You May Be Surprised To Learn Which 2 Countries Are Making The Globe A Lot Greener
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The world is getting greener. Satellite images collected over the past decade show that there is more green vegetation on our planet, especially in China and India. NPR's Dan Charles reports.
DAN CHARLES, BYLINE: Chi Chen is a Ph.D. student at Boston University. And he's been analyzing satellite images of Earth pixel by pixel.
CHI CHEN: So we have millions of pixels to cover the entire globe.
CHARLES: He can monitor the earth's surface week by week and see how much of it's covered with green leaves. This week in the journal Nature Sustainability, he reported that between 2000 and 2017, the land on our planet grew more heavily covered with green vegetation for longer periods.
CHEN: The Earth's surface is getting greener.
CHARLES: The data don't tell us exactly why, but there are some interesting clues. You can see which places are getting greener or browner. And you can investigate what's been happening there. For instance, there's one section of Brazil that's lost vegetation.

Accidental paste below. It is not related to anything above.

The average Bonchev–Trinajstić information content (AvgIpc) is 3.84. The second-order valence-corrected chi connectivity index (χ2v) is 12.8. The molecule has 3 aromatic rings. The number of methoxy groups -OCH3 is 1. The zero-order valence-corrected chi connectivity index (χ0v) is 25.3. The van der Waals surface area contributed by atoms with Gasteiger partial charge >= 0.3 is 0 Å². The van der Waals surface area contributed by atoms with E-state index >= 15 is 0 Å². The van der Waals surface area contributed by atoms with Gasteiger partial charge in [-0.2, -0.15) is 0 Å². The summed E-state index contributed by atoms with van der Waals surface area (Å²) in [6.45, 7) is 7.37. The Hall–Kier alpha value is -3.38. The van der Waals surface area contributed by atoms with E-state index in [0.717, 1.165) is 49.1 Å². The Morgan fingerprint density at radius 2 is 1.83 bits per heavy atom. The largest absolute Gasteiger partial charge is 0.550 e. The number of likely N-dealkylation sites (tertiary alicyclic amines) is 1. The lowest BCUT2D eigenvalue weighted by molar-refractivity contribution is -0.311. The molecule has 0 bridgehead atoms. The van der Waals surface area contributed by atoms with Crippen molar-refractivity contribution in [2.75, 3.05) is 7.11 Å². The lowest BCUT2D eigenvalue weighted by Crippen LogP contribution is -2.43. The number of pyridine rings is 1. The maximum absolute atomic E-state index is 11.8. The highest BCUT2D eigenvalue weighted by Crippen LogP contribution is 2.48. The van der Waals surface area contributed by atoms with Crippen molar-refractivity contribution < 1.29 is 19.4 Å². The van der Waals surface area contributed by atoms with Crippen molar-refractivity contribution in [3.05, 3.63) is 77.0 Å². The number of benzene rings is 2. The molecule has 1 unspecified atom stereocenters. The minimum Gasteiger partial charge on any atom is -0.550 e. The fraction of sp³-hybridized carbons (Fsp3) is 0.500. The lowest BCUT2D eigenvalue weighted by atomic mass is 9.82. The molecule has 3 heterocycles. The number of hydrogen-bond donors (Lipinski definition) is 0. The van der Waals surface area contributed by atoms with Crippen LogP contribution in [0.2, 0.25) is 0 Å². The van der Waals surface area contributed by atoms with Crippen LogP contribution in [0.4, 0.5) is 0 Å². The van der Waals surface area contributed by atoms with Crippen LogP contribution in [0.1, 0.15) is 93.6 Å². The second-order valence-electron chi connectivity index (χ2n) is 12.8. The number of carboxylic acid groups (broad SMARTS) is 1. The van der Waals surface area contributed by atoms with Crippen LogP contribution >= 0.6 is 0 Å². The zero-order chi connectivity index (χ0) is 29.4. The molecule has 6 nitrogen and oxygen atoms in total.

CHEN: I personally checked the data. This is because of drought.
CHARLES: Oh, it's because of drought.
CHARLES: On the other hand, take China and India. They've been getting a lot greener. And this is not because of weather or climate change. It's because of human decisions. Molly Brown, a geographer at the University of Maryland, has seen this greening up close.
MOLLY BROWN: These are really good examples of how policy can really make a difference.
CHARLES: The greening in India, she says, is because of a huge expansion of irrigated agriculture.
BROWN: Instead of having just crops when it's raining, they also have a whole, you know, six months of cropping and greenness when it's not raining.
CHARLES: This kind of green isn't really so great for the environment. It drains groundwater, gets wiped away at harvest. And the extra fertilizer farmers use releases greenhouse gases. In China, though, much of the new green is from a massive reforestation effort - the government's attempt to prevent dust storms.
BROWN: They are really doing a good job. They have very large and comprehensive tree planting, tree maintenance.
CHARLES: And those trees will stay there, she says, capturing dust and also carbon dioxide - the greenhouse gas - storing it in wood and roots and soil. Dan Charles, NPR News.
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